Broadchurch creator Chris Chibnall has hinted that David Tennant will not return for the second series. So, that's one of the best reasons for watching it gone. Tennant played Alec Hardy in the hit crime drama's first run, but is now filming a lead role in Fox's American remake Gracepoint. Which will be shit. 'David's very busy and Alec Hardy, at the end of series one, he was fired from the police, he had a heart problem - I don't see how you come back,' Chibnall told the Radio Times. '[David is] a king on the stage, he's off doing an American show right now, he's got a lot on his plate.' Last year, Tennant stated that he was 'unsure' of his future with Broadchurch, saying: 'I was dying of a heart attack so I don't know how able Alec Hardy will be to do any more crime-fighting, we will have to see.'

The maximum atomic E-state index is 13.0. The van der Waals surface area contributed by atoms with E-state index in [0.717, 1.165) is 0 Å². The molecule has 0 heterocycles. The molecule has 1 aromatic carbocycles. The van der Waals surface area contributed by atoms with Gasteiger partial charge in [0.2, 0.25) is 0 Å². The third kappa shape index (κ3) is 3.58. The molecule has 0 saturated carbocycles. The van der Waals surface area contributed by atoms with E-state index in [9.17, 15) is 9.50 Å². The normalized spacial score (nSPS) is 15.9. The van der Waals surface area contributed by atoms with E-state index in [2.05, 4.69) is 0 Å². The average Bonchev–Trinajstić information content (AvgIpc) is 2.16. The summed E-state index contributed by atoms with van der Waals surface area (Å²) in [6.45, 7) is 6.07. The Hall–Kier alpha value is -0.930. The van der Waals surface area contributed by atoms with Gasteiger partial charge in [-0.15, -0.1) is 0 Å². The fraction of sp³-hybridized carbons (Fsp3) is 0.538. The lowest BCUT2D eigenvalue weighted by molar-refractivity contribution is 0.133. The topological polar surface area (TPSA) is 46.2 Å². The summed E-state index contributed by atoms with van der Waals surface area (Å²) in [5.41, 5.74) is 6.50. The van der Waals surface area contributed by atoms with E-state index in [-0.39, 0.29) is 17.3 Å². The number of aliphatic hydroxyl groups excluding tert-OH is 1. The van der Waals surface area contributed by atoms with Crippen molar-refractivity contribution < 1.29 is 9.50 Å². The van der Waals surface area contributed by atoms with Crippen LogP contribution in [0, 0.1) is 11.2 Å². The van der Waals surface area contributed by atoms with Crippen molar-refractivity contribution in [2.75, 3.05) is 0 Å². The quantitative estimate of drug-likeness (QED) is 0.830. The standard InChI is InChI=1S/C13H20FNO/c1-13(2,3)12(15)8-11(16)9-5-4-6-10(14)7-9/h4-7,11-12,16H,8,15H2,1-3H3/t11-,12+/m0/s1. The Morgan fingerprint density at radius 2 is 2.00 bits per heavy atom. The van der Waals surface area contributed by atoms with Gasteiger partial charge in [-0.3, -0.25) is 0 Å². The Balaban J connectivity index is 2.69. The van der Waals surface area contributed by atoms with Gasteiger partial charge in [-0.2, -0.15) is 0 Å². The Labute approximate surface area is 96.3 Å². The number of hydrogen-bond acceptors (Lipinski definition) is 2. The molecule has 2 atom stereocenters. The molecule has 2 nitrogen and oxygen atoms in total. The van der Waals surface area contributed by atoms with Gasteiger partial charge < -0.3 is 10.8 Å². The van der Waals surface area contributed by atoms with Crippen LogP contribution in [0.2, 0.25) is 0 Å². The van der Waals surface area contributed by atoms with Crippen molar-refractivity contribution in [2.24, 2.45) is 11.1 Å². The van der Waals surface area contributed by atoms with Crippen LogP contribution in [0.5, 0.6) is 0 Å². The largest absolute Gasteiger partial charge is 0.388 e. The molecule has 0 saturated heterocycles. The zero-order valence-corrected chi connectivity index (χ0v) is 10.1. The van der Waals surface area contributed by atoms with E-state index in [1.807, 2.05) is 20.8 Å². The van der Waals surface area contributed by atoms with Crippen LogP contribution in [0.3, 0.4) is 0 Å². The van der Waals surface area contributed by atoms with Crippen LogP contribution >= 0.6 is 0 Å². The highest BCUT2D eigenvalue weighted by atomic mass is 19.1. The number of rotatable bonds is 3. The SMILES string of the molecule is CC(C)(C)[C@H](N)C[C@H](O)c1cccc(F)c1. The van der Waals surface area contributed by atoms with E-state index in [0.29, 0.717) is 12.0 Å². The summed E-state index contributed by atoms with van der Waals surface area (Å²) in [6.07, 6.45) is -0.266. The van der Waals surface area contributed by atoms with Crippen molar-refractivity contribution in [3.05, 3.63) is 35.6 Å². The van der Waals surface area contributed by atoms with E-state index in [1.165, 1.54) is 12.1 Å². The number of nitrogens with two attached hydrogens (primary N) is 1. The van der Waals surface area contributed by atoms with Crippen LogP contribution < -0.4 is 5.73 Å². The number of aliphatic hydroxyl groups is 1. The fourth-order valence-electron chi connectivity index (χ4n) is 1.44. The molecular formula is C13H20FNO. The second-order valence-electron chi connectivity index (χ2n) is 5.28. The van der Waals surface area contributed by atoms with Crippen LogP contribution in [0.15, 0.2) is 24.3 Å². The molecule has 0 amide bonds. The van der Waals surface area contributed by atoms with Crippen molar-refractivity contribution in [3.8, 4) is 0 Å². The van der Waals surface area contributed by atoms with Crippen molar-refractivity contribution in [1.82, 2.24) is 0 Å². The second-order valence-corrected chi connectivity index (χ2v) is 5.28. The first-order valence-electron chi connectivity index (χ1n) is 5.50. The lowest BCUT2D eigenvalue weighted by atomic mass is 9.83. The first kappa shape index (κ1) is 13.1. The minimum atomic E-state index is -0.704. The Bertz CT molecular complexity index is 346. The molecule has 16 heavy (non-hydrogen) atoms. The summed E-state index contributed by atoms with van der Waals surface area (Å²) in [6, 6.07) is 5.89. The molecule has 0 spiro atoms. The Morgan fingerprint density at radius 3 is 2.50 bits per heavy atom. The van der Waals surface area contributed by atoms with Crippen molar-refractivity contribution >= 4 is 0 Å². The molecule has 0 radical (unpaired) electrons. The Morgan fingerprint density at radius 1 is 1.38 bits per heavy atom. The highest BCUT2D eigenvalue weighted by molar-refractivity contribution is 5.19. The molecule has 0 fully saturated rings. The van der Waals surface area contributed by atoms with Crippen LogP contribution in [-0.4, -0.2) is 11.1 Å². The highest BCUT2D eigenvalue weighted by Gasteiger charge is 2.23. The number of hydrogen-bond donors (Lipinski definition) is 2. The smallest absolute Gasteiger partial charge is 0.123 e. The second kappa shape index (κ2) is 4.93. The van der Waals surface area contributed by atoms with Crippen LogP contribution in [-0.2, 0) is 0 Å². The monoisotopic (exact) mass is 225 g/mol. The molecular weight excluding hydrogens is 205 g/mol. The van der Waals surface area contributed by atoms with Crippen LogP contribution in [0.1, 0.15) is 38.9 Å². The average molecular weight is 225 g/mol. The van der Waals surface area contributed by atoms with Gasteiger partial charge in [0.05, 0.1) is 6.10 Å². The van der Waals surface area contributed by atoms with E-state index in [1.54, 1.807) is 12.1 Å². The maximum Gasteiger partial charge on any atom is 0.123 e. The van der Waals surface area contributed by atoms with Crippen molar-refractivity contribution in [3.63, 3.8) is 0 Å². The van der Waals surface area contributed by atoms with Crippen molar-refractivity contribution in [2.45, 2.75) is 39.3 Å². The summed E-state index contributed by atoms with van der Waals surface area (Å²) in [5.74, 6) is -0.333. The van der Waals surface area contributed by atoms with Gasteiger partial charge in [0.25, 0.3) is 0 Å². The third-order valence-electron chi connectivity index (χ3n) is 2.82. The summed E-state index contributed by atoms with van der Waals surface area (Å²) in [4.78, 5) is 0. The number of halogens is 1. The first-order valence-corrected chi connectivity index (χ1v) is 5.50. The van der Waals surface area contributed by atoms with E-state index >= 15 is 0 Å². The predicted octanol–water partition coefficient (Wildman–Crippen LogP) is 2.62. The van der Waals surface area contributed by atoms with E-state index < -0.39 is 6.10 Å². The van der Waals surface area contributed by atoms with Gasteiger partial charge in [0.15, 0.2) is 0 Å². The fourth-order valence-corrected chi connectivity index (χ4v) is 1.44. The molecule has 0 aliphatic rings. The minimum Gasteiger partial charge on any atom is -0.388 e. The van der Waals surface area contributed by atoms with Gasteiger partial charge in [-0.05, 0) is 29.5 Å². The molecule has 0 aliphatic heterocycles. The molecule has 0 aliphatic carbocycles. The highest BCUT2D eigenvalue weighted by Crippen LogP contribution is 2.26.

The Voice continued to deliver high Saturday night ratings, going over eight million overnight punters for the third week running. The singing competition gave BBC1 an average of 8.5 million viewers during its 7.15pm - 8.30pm slot. On ITV, Tom Daley's Pro-Celebrity Drowning continued its sorry plight of getting its ass whupped every week, with 3.62m tuning in to see Perri Kiely (no, me neither I'm afraid) and Keith Duffy make it through to the final of the crass and awful diving competition. Back to BBC1, National Lottery: Who Dares Wins was watched by 5.89m at 8.30pm, while the latest episode of medical drama Casualty had 5.2m viewers at 9.20pm. BBC2's largest primetime overnight ratings came from Dad's Army at 8pm, with 1.94m tuning in to the wartime sitcom. The comedy movie Made In Dagenham brought in 1.22m at 9.15pm. ITV's atrocious Take Me Out attracted 3.28m at 8.15pm, while 2.83m watched The Jonathan Ross Show at 9.30pm. Channel Four's imported drama Hostages saw a slight dip in ratings, dropping around one hundred thousand viewers from last week, with six hundred and forty thousand at 9pm. Earlier in the evening, Speed With Guy Martin was watched by six hundred and ten thousand at 7pm, followed by Bigfoot Files with five hundred and forty thousand an hour later. On Channel Five, a double-bill of NCIS pulled in six hundred and forty eight thousand and eight hundred and nine thousand at 6.45pm and 7.35pm respectively, while feature-length episode The NCIS Movie: War on Terror attracted 1.18m at 8.30pm. On the multichannels, BBC4's The Bridge continued to do spectacularly well for the channel, with 1.12m tuning in at 9pm and nine hundred and eighty five thousand watching the series finale at 10pm. Those viewers will be pleased to know that a third series in already in the planning stages. ITV2's showing of Quantum of Solace had an audience of nine hundred and twenty seven thousand punters at 9pm.